Here is the table of foreign holders of our debt from the treasury website
http://www.ustreas.gov/tic/mfh.txt
Total is around 2.7 trillion as Mr. Denninger put it

Here's a list of our assets note line A(1)(a)
http://www.treas.gov/press/releases/...1726172051.htm
Total in Euro and Yen denominated securities 21.6 trillion

Note also the 11 trillion in gold we have which is valued at $42.2/troy oz or more than 20 times undervalued.

When devils will the blackest sins put on, they do suggest, at first with heavenly shows - Othello
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post #16 of 51 (permalink) Old 10-26-2008, 08:20 PM
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Quote:
Originally Posted by cozette View Post
Here is the table of foreign holders of our debt from the treasury website
http://www.ustreas.gov/tic/mfh.txt
Total is around 2.7 trillion as Mr. Denninger put it

Here's a list of our assets note line A(1)(a)
http://www.treas.gov/press/releases/...1726172051.htm
Total in Euro and Yen denominated securities 21.6 trillion

Note also the 11 trillion in gold we have which is valued at $42.2/troy oz or more than 20 times undervalued.
Now that's an interesting twist on the discussion as to whether or not it was a good thing that we got off the gold standard in the valuation of our currency.

http://en.wikipedia.org/wiki/Gold_standard

This keeps coming up on discussions related to, well, the economy, lately.

http://en.wikipedia.org/wiki/Bretton_Woods_system

Last edited by Qubes; 10-26-2008 at 08:25 PM.
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post #17 of 51 (permalink) Old 10-26-2008, 08:26 PM Thread Starter
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Quote:
Originally Posted by cozette View Post
Here is the table of foreign holders of our debt from the treasury website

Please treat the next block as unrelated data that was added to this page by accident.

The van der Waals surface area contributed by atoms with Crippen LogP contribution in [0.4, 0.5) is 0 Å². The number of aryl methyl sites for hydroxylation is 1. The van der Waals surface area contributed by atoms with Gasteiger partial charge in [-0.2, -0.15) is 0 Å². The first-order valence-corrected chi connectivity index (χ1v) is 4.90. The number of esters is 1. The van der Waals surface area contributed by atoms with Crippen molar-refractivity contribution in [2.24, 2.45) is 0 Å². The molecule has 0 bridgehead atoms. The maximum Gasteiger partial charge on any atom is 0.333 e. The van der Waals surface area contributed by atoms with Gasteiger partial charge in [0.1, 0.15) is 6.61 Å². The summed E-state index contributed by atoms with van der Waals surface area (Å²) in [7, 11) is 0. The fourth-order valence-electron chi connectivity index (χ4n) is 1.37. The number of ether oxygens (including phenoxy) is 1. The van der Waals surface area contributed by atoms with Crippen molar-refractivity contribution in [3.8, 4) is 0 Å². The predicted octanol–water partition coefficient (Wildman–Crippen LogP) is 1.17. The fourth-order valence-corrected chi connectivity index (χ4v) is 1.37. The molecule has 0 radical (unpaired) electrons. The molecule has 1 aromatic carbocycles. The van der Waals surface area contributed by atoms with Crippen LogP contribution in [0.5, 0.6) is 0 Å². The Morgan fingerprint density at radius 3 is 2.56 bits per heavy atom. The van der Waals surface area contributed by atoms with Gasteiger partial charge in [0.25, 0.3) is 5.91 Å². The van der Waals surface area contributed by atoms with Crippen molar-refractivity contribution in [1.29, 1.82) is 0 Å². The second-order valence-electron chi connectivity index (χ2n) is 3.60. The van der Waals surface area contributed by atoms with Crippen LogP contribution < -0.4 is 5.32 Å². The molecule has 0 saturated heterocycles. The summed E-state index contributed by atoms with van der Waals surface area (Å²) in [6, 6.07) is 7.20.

http://www.ustreas.gov/tic/mfh.txt
Total is around 2.7 trillion as Mr. Denninger put it

Here's a list of our assets note line A(1)(a)
http://www.treas.gov/press/releases/...1726172051.htm
Total in Euro and Yen denominated securities 21.6 trillion

Am I missing something? 21,619 million is 21 billion, not 21 trillion.
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post #18 of 51 (permalink) Old 10-26-2008, 08:31 PM
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Nouriel Roubini is an economist at NYU. I have met him a couple of times and he is, without doubt the sharpest knife in the drawer, ANY drawer. I posted up an article by him a couple of years ago and it was poo-pooed as stupid, way off base, nuts. It was deadly accurate. He has been THE most consistently accurate economist over the past four years in discussing this current crisis.

Here is a look at his current thinking.

From The Sunday Times
October 26, 2008
Nouriel Roubini: I fear the worst is yet to come
When this man predicted a global financial crisis more than a year ago, people laughed. Not any more...


As stock markets headed off a cliff again last week, closely followed by currencies, and as meltdown threatened entire countries such as Hungary and Iceland, one voice was in demand above all others to steer us through the gloom: that of Dr Doom.

For years Dr Doom toiled in relative obscurity as a New York University economics professor under his alias, Nouriel Roubini. But after making a series of uncannily accurate predictions about the global meltdown, Roubini has become the prophet of his age, jetting around the world dispensing his advice and latest prognostications to politicians and businessmen desperate to know what happens next – and for any answer to the crisis.

While the economic sun was shining, most other economists scoffed at Roubini and his predictions of imminent disaster. They dismissed his warnings that the sub-prime mortgage disaster would trigger a financial meltdown. They could not quite believe his view that the US mortgage giants Fannie Mae and Freddie Mac would collapse, and that the investment banks would be crushed as the world headed for a long recession.

Yet all these predictions and more came true. Few are laughing now.

What does Roubini think is going to happen next? Rather worryingly, in London last Thursday he predicted that hundreds of hedge funds will go bust and stock markets may soon have to shut – perhaps for as long as a week – in order to stem the panic selling now sweeping the world.

What happened? The next day trading was briefly stopped in New York and Moscow.

Dubbed Dr Doom for his gloomy views, this lugubrious disciple of the “dismal science” is now the world’s most in-demand economist. He reckons he is getting about four hours’ sleep a night. Last week he was in Budapest, London, Madrid and New York. Next week he will address Congress in Washington. Do not expect any good news.

Contacted in Madrid on Friday, Roubini said the world economy was “at a breaking point”. He believes the stock markets are now “essentially in free fall” and “we are reaching the point of sheer panic”.